List Of Foreclosures Increased In 2006 Four of Arkansas’s largest populated counties, Benton, Washington, Sebastian and Crawford counties reported an increase in foreclosures during the 4th quarter of 2006 and all except Washington County had an increase in 2006 over 2005. Statewide figures show an over all decrease in foreclosures for both the fourth quarter and the year.
Benton County’s foreclosures increased the most with a 16 percent increase in 2006. The number of households affected by foreclosure in Benton County was one in every 225 households or .44%. This is the 2nd highest number of households affected. Mortgage company officials insist that several factors lead to foreclosures. In additional to adjustable rate mortgages and sub prime loans, a cooling housing market, short-term rates and a stagnant economy can all play a role in increasing foreclosure rates.
Short-term mortgage rates have increased, in contrast to long-term rates leaving adjustable rate mortgage holders from late 2003 now facing upward climbing rates. These are the same people to whom the extra $50 to $75 monthly is enough to bring down the house of cards.
Carroll County’s foreclosure rate increased by 42% in 2006, but dropped 60% in the fourth quarter. In Washington County, foreclosures dropped 7% overall but climbed 2% in the fourth quarter of 2006. In Washington County, there was one foreclosure for every 350 households or .30% of the households were affected. Crawford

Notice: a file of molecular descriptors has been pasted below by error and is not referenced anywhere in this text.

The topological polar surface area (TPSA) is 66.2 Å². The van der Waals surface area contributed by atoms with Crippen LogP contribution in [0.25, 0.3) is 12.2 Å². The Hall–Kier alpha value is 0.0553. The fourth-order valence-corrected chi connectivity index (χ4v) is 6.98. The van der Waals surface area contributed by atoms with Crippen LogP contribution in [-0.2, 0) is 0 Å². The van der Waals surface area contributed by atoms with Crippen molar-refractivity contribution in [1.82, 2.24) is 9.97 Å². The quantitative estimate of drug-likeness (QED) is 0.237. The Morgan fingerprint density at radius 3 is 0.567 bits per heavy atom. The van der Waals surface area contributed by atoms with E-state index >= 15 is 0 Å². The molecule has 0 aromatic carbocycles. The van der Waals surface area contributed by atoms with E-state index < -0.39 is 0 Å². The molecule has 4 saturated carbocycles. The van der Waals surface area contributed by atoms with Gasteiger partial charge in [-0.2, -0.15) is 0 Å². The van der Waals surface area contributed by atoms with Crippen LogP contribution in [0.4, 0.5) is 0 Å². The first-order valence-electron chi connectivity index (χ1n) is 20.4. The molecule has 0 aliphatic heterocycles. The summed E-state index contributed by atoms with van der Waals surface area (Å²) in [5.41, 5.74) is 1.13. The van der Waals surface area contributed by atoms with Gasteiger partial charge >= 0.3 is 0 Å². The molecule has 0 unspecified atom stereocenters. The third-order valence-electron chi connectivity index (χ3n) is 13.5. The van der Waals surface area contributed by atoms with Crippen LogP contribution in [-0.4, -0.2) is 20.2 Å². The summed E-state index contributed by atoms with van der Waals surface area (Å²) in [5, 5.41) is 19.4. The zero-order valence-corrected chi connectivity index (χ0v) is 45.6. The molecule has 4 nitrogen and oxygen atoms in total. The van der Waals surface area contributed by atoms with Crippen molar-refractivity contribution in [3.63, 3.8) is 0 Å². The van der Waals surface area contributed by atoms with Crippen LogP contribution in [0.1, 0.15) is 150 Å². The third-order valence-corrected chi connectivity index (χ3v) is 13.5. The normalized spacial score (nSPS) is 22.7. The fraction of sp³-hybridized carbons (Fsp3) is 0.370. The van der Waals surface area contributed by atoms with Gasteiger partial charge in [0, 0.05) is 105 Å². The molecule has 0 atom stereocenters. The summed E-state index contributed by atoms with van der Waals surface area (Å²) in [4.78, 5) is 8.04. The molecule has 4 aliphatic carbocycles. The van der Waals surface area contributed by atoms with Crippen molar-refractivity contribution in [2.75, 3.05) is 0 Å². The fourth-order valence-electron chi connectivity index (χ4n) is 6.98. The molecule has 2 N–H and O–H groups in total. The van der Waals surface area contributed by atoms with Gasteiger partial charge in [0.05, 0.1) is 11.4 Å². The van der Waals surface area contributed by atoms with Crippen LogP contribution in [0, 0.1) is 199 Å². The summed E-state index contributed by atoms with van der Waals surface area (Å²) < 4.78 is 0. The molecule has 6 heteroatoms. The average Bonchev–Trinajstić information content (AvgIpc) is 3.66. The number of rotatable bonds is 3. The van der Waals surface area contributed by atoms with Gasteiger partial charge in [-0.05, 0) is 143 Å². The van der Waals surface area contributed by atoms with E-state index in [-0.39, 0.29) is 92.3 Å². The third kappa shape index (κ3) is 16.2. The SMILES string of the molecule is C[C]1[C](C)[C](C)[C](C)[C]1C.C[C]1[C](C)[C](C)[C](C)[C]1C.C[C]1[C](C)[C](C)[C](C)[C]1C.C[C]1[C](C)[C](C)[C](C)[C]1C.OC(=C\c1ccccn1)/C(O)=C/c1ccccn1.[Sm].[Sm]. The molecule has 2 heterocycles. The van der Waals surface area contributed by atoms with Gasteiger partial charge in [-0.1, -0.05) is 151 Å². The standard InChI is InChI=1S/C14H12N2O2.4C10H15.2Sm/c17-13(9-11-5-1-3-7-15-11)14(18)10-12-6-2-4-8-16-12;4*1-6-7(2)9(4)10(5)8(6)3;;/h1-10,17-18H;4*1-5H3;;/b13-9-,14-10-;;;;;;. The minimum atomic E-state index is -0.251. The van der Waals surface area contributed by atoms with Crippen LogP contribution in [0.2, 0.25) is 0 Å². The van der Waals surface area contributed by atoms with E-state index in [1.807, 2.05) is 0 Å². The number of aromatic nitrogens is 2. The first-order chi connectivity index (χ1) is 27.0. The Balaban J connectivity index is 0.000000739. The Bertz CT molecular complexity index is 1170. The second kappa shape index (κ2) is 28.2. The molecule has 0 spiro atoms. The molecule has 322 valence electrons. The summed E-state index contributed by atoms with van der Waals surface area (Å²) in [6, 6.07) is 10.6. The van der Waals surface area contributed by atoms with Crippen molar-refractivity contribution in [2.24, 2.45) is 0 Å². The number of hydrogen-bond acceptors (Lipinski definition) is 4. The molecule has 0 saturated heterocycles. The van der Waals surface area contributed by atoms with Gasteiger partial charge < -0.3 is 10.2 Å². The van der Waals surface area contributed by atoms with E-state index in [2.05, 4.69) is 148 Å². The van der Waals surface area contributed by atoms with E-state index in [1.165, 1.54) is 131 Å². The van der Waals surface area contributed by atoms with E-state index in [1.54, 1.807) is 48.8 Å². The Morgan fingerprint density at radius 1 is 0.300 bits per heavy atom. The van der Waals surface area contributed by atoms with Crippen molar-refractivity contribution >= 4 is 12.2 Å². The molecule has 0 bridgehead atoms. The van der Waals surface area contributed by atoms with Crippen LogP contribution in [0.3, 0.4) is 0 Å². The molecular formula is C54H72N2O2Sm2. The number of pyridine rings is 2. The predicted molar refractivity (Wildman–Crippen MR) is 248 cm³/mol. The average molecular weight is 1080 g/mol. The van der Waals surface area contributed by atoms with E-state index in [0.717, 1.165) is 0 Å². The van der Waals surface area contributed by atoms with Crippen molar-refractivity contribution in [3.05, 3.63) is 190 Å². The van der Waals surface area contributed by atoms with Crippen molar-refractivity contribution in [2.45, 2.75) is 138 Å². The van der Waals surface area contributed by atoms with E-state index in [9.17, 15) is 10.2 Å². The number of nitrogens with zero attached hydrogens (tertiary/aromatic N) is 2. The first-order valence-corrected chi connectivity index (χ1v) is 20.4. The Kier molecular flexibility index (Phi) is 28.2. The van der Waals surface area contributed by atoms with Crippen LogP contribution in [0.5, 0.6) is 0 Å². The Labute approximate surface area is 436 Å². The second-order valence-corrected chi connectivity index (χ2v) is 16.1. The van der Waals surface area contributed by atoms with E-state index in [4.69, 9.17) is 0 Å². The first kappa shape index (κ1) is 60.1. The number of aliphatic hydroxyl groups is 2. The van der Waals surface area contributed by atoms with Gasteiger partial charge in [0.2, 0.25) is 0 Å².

foreclosure rate increased 33% overall and 22 percent in the fourth
quarter. In Crawford County, households in foreclosure during the fourth
quarter of 2006 numbered .52% or one foreclosure for every 190 households.
lenders may not see a direct increase in foreclosure rates because
they sell their mortgages off into the secondary market. Van Buren
bankers blame higher foreclosure rates on cost-of-living increases,
which don’t match increasing housing prices. Other factors are interest
rate fluctuations, and an increasing number of sub prime loans, which
now have escalation clauses kicking in for the first time.
slow economic growth, such as in Sebastian County doesn’t prevent defaults
on mortgages. In 2006 Sebastian County’s rate increased by 12 percent
and a 20 growth over the third quarter rates. This equates to one foreclosure
for every 270 households in the County.
Sequoyah County in Oklahoma
had a 73% increase over last year.
Statewide in Arkansas during
the fourth quarter of 2006 there was one foreclosure recorded for every
465 households. This equates to .22 percent of the total.
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